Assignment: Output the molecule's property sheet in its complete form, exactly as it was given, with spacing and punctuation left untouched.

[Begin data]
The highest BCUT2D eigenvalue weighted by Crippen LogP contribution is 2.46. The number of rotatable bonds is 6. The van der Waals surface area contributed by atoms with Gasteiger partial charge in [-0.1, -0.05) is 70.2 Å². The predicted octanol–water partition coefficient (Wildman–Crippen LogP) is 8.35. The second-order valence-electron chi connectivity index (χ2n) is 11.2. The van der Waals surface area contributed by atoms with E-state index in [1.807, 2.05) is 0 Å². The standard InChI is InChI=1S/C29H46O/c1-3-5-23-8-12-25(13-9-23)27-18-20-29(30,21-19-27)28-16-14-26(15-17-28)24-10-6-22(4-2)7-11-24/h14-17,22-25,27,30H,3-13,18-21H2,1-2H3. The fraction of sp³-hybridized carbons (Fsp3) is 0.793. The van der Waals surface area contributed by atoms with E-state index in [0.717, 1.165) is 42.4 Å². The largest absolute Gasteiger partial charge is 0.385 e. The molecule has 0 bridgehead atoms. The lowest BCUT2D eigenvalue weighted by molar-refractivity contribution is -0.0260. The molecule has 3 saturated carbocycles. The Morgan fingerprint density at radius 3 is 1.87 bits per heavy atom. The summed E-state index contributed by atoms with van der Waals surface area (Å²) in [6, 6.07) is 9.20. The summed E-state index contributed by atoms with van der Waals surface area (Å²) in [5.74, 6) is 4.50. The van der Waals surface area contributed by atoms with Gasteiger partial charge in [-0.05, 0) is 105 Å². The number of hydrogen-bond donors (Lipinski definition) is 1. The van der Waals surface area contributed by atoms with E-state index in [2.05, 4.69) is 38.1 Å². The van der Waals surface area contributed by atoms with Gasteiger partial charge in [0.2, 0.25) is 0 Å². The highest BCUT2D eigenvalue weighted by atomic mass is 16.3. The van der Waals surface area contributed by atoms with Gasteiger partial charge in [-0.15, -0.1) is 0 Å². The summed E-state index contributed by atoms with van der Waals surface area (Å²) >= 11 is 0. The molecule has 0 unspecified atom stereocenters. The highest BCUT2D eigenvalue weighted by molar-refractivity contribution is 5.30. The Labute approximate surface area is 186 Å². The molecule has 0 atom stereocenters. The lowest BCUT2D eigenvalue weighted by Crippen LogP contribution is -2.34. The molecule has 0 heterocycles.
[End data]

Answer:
The highest BCUT2D eigenvalue weighted by Crippen LogP contribution is 2.46. The number of rotatable bonds is 6. The van der Waals surface area contributed by atoms with Gasteiger partial charge in [-0.1, -0.05) is 70.2 Å². The predicted octanol–water partition coefficient (Wildman–Crippen LogP) is 8.35. The second-order valence-electron chi connectivity index (χ2n) is 11.2. The van der Waals surface area contributed by atoms with E-state index in [1.807, 2.05) is 0 Å². The standard InChI is InChI=1S/C29H46O/c1-3-5-23-8-12-25(13-9-23)27-18-20-29(30,21-19-27)28-16-14-26(15-17-28)24-10-6-22(4-2)7-11-24/h14-17,22-25,27,30H,3-13,18-21H2,1-2H3. The fraction of sp³-hybridized carbons (Fsp3) is 0.793. The van der Waals surface area contributed by atoms with E-state index in [0.717, 1.165) is 42.4 Å². The largest absolute Gasteiger partial charge is 0.385 e. The molecule has 0 bridgehead atoms. The lowest BCUT2D eigenvalue weighted by molar-refractivity contribution is -0.0260. The molecule has 3 saturated carbocycles. The Morgan fingerprint density at radius 3 is 1.87 bits per heavy atom. The summed E-state index contributed by atoms with van der Waals surface area (Å²) in [6, 6.07) is 9.20. The summed E-state index contributed by atoms with van der Waals surface area (Å²) in [5.74, 6) is 4.50. The van der Waals surface area contributed by atoms with Gasteiger partial charge in [-0.05, 0) is 105 Å². The number of hydrogen-bond donors (Lipinski definition) is 1. The van der Waals surface area contributed by atoms with E-state index in [2.05, 4.69) is 38.1 Å². The van der Waals surface area contributed by atoms with Gasteiger partial charge in [0.2, 0.25) is 0 Å². The highest BCUT2D eigenvalue weighted by atomic mass is 16.3. The van der Waals surface area contributed by atoms with Gasteiger partial charge in [-0.15, -0.1) is 0 Å². The summed E-state index contributed by atoms with van der Waals surface area (Å²) >= 11 is 0. The molecule has 0 unspecified atom stereocenters. The highest BCUT2D eigenvalue weighted by molar-refractivity contribution is 5.30. The Labute approximate surface area is 186 Å². The molecule has 0 atom stereocenters. The lowest BCUT2D eigenvalue weighted by Crippen LogP contribution is -2.34. The molecule has 0 heterocycles.